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Reporter Turned Teacher Recalls First Tough Years


After working as a reporter for 24 years -- including covering the Chicago schools -- Leslie Baldacci was ready to take on the job of inner city teacher. But she had a lot to learn, as she recounts in her book about her early teaching experiences. Included: Information about alternative certification programs.

After 24 years as a reporter, including 15 years at the Chicago Sun-Times, with assignments that included the state child welfare system, state government, district and criminal courts, and writing columns, Leslie Baldacci put down her pad and pen in 1999 and decided to become a teacher in the Chicago schools.

An alternative certification program allowed Baldacci to almost immediately start work in a classroom, while completing a master's degree in education.

Her years on the street, Baldacci thought, prepared her to deal with the grim realities of urban life and the children who lived it.

She had a lot to learn.

But learn she did, and wrote about her experience during her first two years as a teacher in the book, Inside Mrs. B's Classroom: Courage, Hope, and Learning on Chicago's South Side. Baldacci learned to cope with crowded classes, crumbling buildings, indifferent administrators, and many, many children who were hurting. While she started with high ideals, she noted that, "In reality, my classroom was just one deck chair on the Titanic."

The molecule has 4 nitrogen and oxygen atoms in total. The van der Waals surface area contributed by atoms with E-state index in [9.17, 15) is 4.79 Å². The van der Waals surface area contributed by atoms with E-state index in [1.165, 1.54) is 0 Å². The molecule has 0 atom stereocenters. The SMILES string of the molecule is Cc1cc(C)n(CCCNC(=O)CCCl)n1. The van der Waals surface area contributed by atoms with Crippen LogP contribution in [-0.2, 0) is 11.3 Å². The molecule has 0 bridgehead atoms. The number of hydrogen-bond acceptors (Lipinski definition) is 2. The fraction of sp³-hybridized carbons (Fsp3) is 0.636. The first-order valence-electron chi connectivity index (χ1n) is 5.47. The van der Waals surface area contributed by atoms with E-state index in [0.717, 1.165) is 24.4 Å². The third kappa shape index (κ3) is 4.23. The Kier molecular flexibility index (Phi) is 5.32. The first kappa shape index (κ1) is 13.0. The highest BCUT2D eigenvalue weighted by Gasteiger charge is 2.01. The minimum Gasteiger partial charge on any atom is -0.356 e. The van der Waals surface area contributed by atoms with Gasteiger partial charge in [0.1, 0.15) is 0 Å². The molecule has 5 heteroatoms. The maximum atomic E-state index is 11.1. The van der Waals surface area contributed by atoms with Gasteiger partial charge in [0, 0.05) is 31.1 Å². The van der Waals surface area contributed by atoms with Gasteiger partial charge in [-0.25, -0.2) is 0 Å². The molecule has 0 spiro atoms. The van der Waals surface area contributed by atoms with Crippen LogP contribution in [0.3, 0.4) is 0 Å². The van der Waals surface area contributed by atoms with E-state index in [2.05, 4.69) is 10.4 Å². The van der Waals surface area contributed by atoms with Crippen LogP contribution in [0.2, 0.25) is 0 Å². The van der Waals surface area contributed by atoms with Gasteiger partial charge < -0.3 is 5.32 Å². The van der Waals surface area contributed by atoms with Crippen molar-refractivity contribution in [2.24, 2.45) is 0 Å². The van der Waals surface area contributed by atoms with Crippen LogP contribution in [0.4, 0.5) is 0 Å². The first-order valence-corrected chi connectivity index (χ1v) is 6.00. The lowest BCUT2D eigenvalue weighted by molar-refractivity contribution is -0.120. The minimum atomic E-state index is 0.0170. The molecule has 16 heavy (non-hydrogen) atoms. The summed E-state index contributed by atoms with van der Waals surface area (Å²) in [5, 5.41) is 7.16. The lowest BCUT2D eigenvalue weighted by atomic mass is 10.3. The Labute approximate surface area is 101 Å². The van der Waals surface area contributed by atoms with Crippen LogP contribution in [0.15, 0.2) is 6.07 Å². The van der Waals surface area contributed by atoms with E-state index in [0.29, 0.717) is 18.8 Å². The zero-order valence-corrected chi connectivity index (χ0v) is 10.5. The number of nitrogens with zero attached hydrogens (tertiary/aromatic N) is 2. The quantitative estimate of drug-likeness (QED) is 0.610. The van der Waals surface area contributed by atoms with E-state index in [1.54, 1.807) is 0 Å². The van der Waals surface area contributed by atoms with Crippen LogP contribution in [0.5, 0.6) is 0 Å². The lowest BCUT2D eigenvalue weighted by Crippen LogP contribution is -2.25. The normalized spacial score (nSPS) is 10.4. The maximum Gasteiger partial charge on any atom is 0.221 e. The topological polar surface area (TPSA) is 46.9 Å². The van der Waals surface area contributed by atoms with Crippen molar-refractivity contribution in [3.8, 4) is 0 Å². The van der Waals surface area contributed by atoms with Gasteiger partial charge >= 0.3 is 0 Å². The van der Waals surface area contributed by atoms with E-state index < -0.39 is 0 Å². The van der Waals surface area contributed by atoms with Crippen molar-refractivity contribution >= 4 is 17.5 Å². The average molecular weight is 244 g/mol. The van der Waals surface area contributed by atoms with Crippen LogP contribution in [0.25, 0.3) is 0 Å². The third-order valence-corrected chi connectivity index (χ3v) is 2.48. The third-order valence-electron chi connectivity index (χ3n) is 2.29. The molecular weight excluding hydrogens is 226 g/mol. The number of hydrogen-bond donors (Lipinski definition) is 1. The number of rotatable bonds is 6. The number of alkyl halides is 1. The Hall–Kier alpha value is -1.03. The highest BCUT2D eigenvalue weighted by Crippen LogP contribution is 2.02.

She went on to teach fifth- and sixth-grade social studies and reading at Arthur Dixon Elementary in Chicago's Chatham neighborhood, and continues to write for various publications.

Baldacci talked with Education World about her decision to change careers and her experiences in her new profession

Leslie Baldacci

Education World: What or who inspired you to become a teacher?

Leslie Baldacci: Both of my parents were teachers, so I guess it starts there. But the credit also goes to my two daughters and their elementary school basketball teams. I was their coach for four years. That experience taught me the challenges and rewards of being a leader of children. As time passed, I realized that I was on a path from which there was no turning back!

I had investigated teaching when my children were young, because the hours and proximity would have been more compatible for raising children than the demands of the daily news and a downtown office. At that time -- before the teacher shortage and alternative certification programs -- the academic credentials were out of the question. I would have had to re-do an undergraduate program practically from scratch to get my education credentials.